California and New York alone received the lion’s share of China’s $171 billion in investments from 2005 to 2017, or 51 percent. All but 14 states have received at least one investment in the period.
By sector, the biggest chunk has gone into property investments – such as prime real estate in New York along Park Avenue – which tallied $26 billion, or 15 percent, in the period. Financial firms such as BlackRock took in the next largest share of 14 percent, while 13 percent went to technology businesses like IBM and Motorola.
National security and politics
Two of the reasons Chinese investment in the U.S. isn’t higher are national security and politics. A number of high-profile deals have rung alarm bells among U.S. officials and politicians and ended up getting killed as a result.
For example, in 2003, Hong Kong conglomerate Hutchison Whampoa withdrew from a joint bid for fiber-optic carrier Global Crossing after the Committee on Foreign Investment opened an investigation of the deal as some defense officials grew concerned the company’s chairman was too close to Chinese government officials.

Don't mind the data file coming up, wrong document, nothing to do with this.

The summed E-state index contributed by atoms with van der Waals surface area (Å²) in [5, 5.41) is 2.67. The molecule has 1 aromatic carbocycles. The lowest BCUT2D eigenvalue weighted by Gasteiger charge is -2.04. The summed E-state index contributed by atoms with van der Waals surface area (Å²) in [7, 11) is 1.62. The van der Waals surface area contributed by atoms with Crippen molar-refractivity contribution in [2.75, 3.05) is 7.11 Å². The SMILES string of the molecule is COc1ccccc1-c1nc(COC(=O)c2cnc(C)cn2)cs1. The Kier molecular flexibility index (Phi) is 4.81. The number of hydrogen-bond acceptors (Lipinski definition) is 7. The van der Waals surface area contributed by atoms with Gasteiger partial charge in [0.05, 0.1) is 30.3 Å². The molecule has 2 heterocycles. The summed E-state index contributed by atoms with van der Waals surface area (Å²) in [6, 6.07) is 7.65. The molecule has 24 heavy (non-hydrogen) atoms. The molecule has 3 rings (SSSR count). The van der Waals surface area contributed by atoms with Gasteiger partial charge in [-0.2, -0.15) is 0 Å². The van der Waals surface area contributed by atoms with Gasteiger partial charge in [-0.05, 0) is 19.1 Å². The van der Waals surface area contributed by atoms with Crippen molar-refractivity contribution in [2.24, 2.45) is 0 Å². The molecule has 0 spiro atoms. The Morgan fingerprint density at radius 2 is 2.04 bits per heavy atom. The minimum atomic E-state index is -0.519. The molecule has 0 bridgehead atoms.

Two years later, China oil producer CNOOC dropped its effort to buy U.S. rival Unocal for $18.5 billion. In this case, it was lawmakers in Congress who managed to scuttle the deal. CNOOC blamed a “political environment.”
The Committee on Foreign Investment, established by President Gerald Ford in 1975, has the power to veto investments if they might damage U.S. national security. Proposed Chinese investments get reviewed more often than those from any other country. Though the launch of an investigation is often enough to stop a deal – as was the case with Hutchison – the committee has only vetoed five deals, four of which involved China.
One came in 2012, when President Barack Obama cited the committee’s recommendation as he ordered Ralls Corp., a U.S. company owned by Chinese nationals, to divest its interests in wind turbines being built close to a Navy military site in Oregon. It was the first time the power was used since 1990, when President George Bush blocked the sale of an American aircraft manufacturing company to a Chinese agency.
And last year, President Donald Trump prevented Chinese investment firm Canyon Bridge Capital Partners from acquiring U.S. chipmaker Lattice Semiconductor.
And the president supports a bipartisan bill in Congress that would grant the Committee on Foreign Investments even more power.
FDI as foreign policy